Author(s): Bantie L, Assefa S, Teklehaimanot T, Engidawork E
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Abstract BACKGROUND: The issue of resistance in malarial infection makes development of novel drugs a necessity. An alternative source for discovering such drugs is natural products. Croton macrostachyus H. (Euphorbiaceae) is used in Ethiopian folklore medicine for the treatment of malaria and found to possess antimalarial activity in vitro. However, no further scientific investigations have been carried out to substantiate the claim. This study therefore aimed at investigating the in vivo antiplasmodial activity of 80\% methanol extract and solvent fractions of the leaves of Croton macrostachyus H. in rodent model of malaria. METHODS: A rodent malaria parasite, Plasmodium berghei, was used to inoculate healthy male Swiss Albino mice of age 6-8 weeks and weight 23-27 g. A hydro-alcoholic crude extract and the solvent fractions (chloroform, methanol and aqueous) were administered at different doses 200, 400 and 600 mg/kg. Parameters, including parasitemia, survival time, body weight, temperature, and packed cell volume were then determined using standard tests such as Peter's and Rane's test. RESULTS: Chemoprotective effect exerted by the crude extract and fractions ranged between 44-91\% and 12-76\%, respectvely. The chemotherapeutic effect of the crude extract and chloroform fraction was in the range of 39-83\% and 66-82\%, respectively. Maximum effect in both tests was observed with the larger dose of the crude extract and chloroform fraction. The crude extract prevented loss of weight and reduction in temperature but did not affect packed cell volume. However, the chloroform fraction did also reverse reduction in packed cell volume due to the absence of saponins in the fraction. CONCLUSIONS: The results collectively indicate that the plant has a promising antiplasmodial activity against Plasmodium berghei, which upholds the earlier in vitro findings as well as its folkloric use. Thus, it could be considred as a potential source to develop new antimalarial agents.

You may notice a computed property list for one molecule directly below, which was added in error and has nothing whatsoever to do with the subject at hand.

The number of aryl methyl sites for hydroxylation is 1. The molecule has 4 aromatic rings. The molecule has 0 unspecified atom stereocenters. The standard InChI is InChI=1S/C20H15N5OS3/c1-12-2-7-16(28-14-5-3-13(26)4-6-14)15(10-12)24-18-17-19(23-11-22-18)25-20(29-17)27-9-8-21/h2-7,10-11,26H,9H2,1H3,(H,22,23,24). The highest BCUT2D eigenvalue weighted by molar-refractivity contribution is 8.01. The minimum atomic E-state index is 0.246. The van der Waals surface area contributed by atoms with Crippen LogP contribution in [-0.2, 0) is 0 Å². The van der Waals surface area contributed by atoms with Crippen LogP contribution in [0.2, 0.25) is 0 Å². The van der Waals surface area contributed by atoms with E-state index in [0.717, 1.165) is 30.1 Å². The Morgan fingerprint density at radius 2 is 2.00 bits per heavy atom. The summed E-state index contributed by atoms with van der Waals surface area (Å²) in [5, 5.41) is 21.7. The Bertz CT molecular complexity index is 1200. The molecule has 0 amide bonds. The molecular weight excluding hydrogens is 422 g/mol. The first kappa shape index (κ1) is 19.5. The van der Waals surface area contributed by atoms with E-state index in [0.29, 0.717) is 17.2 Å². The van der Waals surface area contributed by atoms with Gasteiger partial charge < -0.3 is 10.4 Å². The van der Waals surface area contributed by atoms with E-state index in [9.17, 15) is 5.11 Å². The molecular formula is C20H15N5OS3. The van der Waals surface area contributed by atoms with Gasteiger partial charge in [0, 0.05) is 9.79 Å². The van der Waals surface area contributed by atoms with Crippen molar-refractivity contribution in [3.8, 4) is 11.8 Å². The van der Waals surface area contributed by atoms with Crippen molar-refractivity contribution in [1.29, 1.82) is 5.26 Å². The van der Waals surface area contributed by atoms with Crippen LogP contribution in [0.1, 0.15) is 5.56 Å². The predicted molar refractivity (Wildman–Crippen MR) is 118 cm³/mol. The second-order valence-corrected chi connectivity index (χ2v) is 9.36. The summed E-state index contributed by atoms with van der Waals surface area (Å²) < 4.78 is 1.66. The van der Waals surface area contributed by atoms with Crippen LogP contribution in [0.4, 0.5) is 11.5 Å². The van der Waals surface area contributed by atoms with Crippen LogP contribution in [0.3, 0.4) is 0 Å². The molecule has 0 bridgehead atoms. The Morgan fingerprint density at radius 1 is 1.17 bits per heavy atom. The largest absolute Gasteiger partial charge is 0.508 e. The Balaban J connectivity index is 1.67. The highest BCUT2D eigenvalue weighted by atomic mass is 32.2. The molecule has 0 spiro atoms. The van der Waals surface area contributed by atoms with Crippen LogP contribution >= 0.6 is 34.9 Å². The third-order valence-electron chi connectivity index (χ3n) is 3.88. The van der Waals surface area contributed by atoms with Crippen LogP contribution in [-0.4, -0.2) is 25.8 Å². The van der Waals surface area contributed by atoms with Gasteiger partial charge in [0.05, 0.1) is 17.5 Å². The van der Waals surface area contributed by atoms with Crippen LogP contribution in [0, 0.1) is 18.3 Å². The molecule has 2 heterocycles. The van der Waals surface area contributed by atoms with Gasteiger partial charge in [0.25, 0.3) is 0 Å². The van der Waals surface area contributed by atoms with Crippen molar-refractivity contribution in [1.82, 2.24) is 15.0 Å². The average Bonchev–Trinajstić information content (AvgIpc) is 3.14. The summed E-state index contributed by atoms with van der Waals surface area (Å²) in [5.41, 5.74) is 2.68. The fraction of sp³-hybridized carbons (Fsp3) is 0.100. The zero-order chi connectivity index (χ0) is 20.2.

This article was published in BMC Complement Altern Med
and referenced in Biology and Medicine